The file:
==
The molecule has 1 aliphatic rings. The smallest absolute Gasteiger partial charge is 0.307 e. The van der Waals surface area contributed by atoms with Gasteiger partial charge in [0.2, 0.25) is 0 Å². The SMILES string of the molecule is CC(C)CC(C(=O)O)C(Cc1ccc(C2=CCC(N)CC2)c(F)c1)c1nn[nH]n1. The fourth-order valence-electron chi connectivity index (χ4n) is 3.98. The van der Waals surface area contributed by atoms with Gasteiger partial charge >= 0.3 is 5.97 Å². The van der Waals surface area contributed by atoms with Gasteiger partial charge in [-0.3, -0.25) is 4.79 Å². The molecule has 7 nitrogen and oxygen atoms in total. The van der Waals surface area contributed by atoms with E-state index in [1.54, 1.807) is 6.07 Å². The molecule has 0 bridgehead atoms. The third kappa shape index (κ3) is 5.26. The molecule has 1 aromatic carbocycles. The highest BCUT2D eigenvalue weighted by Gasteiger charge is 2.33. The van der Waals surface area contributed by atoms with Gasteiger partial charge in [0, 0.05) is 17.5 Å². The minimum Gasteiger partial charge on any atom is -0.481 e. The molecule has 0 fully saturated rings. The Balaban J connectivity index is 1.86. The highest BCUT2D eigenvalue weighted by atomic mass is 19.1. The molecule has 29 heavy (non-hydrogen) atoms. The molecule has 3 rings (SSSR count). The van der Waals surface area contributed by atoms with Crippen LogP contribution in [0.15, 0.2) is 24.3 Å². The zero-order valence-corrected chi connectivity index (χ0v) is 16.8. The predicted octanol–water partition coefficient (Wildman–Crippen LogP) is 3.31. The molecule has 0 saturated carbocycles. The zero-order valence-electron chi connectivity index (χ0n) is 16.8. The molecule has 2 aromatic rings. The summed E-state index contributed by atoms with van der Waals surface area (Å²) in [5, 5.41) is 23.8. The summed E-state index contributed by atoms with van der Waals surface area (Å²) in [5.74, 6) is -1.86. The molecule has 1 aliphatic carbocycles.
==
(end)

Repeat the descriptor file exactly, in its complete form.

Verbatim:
The molecule has 1 aliphatic rings. The smallest absolute Gasteiger partial charge is 0.307 e. The van der Waals surface area contributed by atoms with Gasteiger partial charge in [0.2, 0.25) is 0 Å². The SMILES string of the molecule is CC(C)CC(C(=O)O)C(Cc1ccc(C2=CCC(N)CC2)c(F)c1)c1nn[nH]n1. The fourth-order valence-electron chi connectivity index (χ4n) is 3.98. The van der Waals surface area contributed by atoms with Gasteiger partial charge >= 0.3 is 5.97 Å². The van der Waals surface area contributed by atoms with Gasteiger partial charge in [-0.3, -0.25) is 4.79 Å². The molecule has 7 nitrogen and oxygen atoms in total. The van der Waals surface area contributed by atoms with E-state index in [1.54, 1.807) is 6.07 Å². The molecule has 0 bridgehead atoms. The third kappa shape index (κ3) is 5.26. The molecule has 1 aromatic carbocycles. The highest BCUT2D eigenvalue weighted by Gasteiger charge is 2.33. The van der Waals surface area contributed by atoms with Gasteiger partial charge in [0, 0.05) is 17.5 Å². The minimum Gasteiger partial charge on any atom is -0.481 e. The molecule has 0 fully saturated rings. The Balaban J connectivity index is 1.86. The highest BCUT2D eigenvalue weighted by atomic mass is 19.1. The molecule has 29 heavy (non-hydrogen) atoms. The molecule has 3 rings (SSSR count). The van der Waals surface area contributed by atoms with Crippen LogP contribution in [0.15, 0.2) is 24.3 Å². The zero-order valence-corrected chi connectivity index (χ0v) is 16.8. The predicted octanol–water partition coefficient (Wildman–Crippen LogP) is 3.31. The molecule has 0 saturated carbocycles. The zero-order valence-electron chi connectivity index (χ0n) is 16.8. The molecule has 2 aromatic rings. The summed E-state index contributed by atoms with van der Waals surface area (Å²) in [5, 5.41) is 23.8. The summed E-state index contributed by atoms with van der Waals surface area (Å²) in [5.74, 6) is -1.86. The molecule has 1 aliphatic carbocycles.